Author Archives: GrowingInArt

Suspicious Fire in Tunbridge VT

Tunbridge VT – On 04/23/19,  the Tunbridge Fire Department  and Vermont State Police responded to the above address for a reported house fire. This fore was reported by someone seeing a large glow in the sky and placing a 911 call. The FD was alerted and responded to the area and were unable to find the fire for approximately 45 minutes. The home was behind a locked gate and  a very long driveway which secluded the home from the roadway. Once the FD was able to get to the home it was found totally engulfed in flames along with a nearby garage.  Also found were three out buildings that had been apparently burglarized as they had been forced open. South Royalton FD was also asked to assist at the scene.

Troopers from the Royalton Barracks responded immediately to secure the scene as the Fire Chief had contacted the Vermont Department of Public Safety Fire and Explosions Unit and requested assistance with determining the origin and cause of this fire.  The members of the Fire and Explosions Unit responded to the scene in the morning at approximately 0700 hrs to initiate an Origin/Cause investigation.  The house and garage are considered to be a total loss and estimated value of $250,000.00.

Based on the investigation this fire is considered suspicious.  This fire is classified as UNDETERMINED at this time.

Several leads are being followed up on at this time. Anyone who may have seen individuals walking or on ATVS in this area asked to call in with any info.

Anyone with any further information on the fire is asked to contact Det. Sgt. Steven Otis at the Westminster Barracks or call the Arson Tip Award Line at 1-800- ARSON. If information is provided that leads to an arrest, up to $5000.00 could be awarded

Brattleboro VT and Claremont NH Men Face Drug Charges

L-R Sean Campbell, Tyler Haines

Westminster VT – On 4/23/19, at approximately 1345 hours, Troopers with the Westminster Barracks were actively investigating a burglary in progress that occurred on Back Street in Newfane, VT.  While on scene, Troopers were approached by a vehicle with several occupants.  During the course of the conversation, drug paraphernalia was observed in the vehicle and consent to search it was obtained.  During the search, Sean Campbell, 34, of Brattleboro VT was found to be in possession of a misdemeanor amount of prescription medications and a stolen camera.  Tyler Haines, 20, of Claremont NH was found to be in possession of a misdemeanor amount of heroin.

Campbell was charged with Possession of Narcotic/Stimulant/Depressant, Possession of Stolen Property (camera) and Haines was charged with Possession of Heroin. Both men will appear in Windham Criminal Court on June 18th to answer the charges.

Announcing the Winners of the 2019 PEEPS Diorama Contest!

 

Paleo Pink Flamingos  by Susanne Stillson New London NH
Newport NH – Winners of the Library Arts Center – Peeps Diorama Contest
BEST IN PEEPS – “PEEP-erela” – by Lee Carey, Grantham, NH
STAFF PICK – “Paleo Pink Flamingos: The Real Reason Dinosaurs are Extinct” by Susanne Stillson, New London, NH
“PUNNIEST PEEPS” AWARD: “The Purple PEEP-le Eater” by the Goshen Knitwits
Adult Category2
1st   “Wonderful Wizard of Peeps”  – by Pam LaFountain, Newport, NH
2nd   “Jurrasic Peeps”- by C+R Creations, Unity, NH
3rd   “Follow the Yellow Peep Road” – by Francetta Raymond Georges Mills, NH
HONORABLE MENTION: “Rainbow” by Sarah Bocko, Newport, NH
Simply Elegant Award: Kristin Boffo, “Free Solo,” Newport, NH
Fun & Funky Award: “Pokemon,” Anthony Boardman, Claremont, NH
Teen Category
1st   “Joan of Arc”  – by Abigail Dickinson, Claremont, NH
2nd  “Vikings”- by Adria Smolenski, Claremont, NH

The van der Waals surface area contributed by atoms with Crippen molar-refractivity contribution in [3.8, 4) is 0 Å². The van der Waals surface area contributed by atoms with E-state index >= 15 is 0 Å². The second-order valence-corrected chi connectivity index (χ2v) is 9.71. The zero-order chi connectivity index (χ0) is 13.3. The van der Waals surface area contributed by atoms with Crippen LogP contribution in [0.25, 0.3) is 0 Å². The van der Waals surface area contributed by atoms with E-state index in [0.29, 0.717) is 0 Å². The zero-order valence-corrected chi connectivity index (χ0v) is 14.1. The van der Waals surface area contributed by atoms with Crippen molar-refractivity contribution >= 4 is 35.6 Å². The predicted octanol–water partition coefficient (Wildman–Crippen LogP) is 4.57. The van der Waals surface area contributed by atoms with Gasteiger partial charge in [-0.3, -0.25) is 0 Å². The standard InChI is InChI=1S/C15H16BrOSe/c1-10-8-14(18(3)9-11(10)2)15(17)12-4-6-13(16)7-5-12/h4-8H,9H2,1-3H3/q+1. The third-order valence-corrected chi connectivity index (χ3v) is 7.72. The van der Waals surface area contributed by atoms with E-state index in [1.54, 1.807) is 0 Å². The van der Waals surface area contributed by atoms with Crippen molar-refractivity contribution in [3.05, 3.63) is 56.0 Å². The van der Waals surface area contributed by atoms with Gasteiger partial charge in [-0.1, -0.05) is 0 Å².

3rd   “Medieval Peep” – by Alice Breisch, Claremont, NH
HONORABLE MENTION: “The Last Supper, by Leonardo DePeepy,” by Zoey Foote and Brady Moote, Claremont, NH
Family/Group Category
1st   “They Still Exist” – by the McLaughlin-Willis Family, Sunapee, NH
2nd “Peep Show”– by Emily & Anne Killinger, Alton & Barnstead, NH
3rd   “Peep Factory”—by Bryce Palmer & Ann Stout, Newport, NH
HONORABLE MENTION: “Bob Peep Ross” by Natalie Stone and Donna Gagner, Newport, NH
Children’s Category
1st   “KISS” – by Braydon Quimby, Newport, NH
2nd “Attack on Peep City” – by Adriana & Norman Stowell, Sunapee, NH
3rd   “Charlie” – by Violet Wright, Ackworth, NH
HONORABLE MENTION: “NASCAR” – by Chloe Parenteau, Sunapee, NH
Simply Elegant Award: “Spring”—Jamie Oxland, Sunapee, NH
Best Local Flair Award: “Village Peep-sa” by Harper Smith, Goshen, NH
PEEPS PANEL OF JUDGES 2019:
Elaine Frank, Jennifer Stark, and Melinda Thorpe

Colby-Sawyer to Celebrate 181st Commencement Ceremony

New London NH – Colby-Sawyer will celebrate its 181st Commencement on Saturday, May 11, graduating approximately 180 undergraduate students and recognizing them and other individuals for academic excellence, outstanding contributions to society, and service to the college and community. The ceremony will begin at 10:30 a.m. on the college’s Quad.

Community Awards

Colby-Sawyer will recognize these members of the college and greater community for outstanding contributions to the life of Colby-Sawyer and its students.

In recognition of her humanitarian character, superior intellect and a career that has brought about positive, far-reaching consequences for individuals and organizations, Colby-Sawyer will award scientist and researcher Dr. Nancy Ryan Gray with an honorary doctor of humane letters. As Scientific Fellow at the Institute for Atomic and Molecular Physics in Amsterdam, an industrial research chemist at Exxon Production Research Company in Houston, Texas, and now President and CEO of the Gordon Research Conferences (GRC), Dr. Grey is committed to supporting the next generation of scientists during the most critical time in their careers. Through summer programs at Colby-Sawyer, GRC hosts hundreds of scientists annually and provides these cutting-edge researchers with opportunities to network with others in their field, discuss the most recent advances and stimulate new directions for research. Her mission of sharing knowledge and advancing research exemplifies the mission of Colby-Sawyer. Dr. Gray holds an undergraduate degree in chemistry from the University of Notre Dame and a Ph.D. in fuel chemistry from The Pennsylvania State University.